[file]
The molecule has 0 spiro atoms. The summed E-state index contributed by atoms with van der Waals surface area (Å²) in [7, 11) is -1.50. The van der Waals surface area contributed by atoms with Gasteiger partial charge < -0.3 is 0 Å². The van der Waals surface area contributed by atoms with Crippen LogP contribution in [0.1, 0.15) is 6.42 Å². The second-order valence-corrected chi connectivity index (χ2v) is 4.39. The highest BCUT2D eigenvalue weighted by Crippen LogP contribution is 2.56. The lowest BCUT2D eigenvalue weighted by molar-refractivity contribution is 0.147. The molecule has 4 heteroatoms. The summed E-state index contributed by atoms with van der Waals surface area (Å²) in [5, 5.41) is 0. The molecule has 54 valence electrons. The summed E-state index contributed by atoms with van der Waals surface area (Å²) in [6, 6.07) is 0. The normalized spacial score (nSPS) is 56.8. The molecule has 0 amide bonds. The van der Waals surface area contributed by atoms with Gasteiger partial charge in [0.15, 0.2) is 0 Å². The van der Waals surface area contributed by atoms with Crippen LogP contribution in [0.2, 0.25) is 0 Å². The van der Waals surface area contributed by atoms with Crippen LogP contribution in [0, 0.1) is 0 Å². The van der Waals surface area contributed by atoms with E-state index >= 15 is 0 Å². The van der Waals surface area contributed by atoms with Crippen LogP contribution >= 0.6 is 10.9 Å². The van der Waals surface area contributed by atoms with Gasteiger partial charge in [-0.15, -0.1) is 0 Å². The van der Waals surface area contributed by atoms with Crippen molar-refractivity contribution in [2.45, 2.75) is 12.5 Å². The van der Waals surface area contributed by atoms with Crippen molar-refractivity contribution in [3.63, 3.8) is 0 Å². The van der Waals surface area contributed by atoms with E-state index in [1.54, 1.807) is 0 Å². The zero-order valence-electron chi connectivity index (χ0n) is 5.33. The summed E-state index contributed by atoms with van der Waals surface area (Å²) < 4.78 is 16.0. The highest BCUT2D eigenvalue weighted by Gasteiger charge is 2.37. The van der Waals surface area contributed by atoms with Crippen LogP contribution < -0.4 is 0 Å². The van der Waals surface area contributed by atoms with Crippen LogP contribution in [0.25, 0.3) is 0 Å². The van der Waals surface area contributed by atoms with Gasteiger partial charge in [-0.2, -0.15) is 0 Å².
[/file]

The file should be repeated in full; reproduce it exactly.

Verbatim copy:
The molecule has 0 spiro atoms. The summed E-state index contributed by atoms with van der Waals surface area (Å²) in [7, 11) is -1.50. The van der Waals surface area contributed by atoms with Gasteiger partial charge < -0.3 is 0 Å². The van der Waals surface area contributed by atoms with Crippen LogP contribution in [0.1, 0.15) is 6.42 Å². The second-order valence-corrected chi connectivity index (χ2v) is 4.39. The highest BCUT2D eigenvalue weighted by Crippen LogP contribution is 2.56. The lowest BCUT2D eigenvalue weighted by molar-refractivity contribution is 0.147. The molecule has 4 heteroatoms. The summed E-state index contributed by atoms with van der Waals surface area (Å²) in [5, 5.41) is 0. The molecule has 54 valence electrons. The summed E-state index contributed by atoms with van der Waals surface area (Å²) in [6, 6.07) is 0. The normalized spacial score (nSPS) is 56.8. The molecule has 0 amide bonds. The van der Waals surface area contributed by atoms with Gasteiger partial charge in [0.15, 0.2) is 0 Å². The van der Waals surface area contributed by atoms with Crippen LogP contribution in [0.2, 0.25) is 0 Å². The van der Waals surface area contributed by atoms with Crippen LogP contribution in [0, 0.1) is 0 Å². The van der Waals surface area contributed by atoms with E-state index >= 15 is 0 Å². The van der Waals surface area contributed by atoms with Crippen LogP contribution >= 0.6 is 10.9 Å². The van der Waals surface area contributed by atoms with Gasteiger partial charge in [-0.15, -0.1) is 0 Å². The van der Waals surface area contributed by atoms with Crippen molar-refractivity contribution in [2.45, 2.75) is 12.5 Å². The van der Waals surface area contributed by atoms with Crippen molar-refractivity contribution in [3.63, 3.8) is 0 Å². The van der Waals surface area contributed by atoms with E-state index in [1.54, 1.807) is 0 Å². The zero-order valence-electron chi connectivity index (χ0n) is 5.33. The summed E-state index contributed by atoms with van der Waals surface area (Å²) < 4.78 is 16.0. The highest BCUT2D eigenvalue weighted by Gasteiger charge is 2.37. The van der Waals surface area contributed by atoms with Crippen LogP contribution < -0.4 is 0 Å². The van der Waals surface area contributed by atoms with Crippen LogP contribution in [0.25, 0.3) is 0 Å². The van der Waals surface area contributed by atoms with Gasteiger partial charge in [-0.2, -0.15) is 0 Å².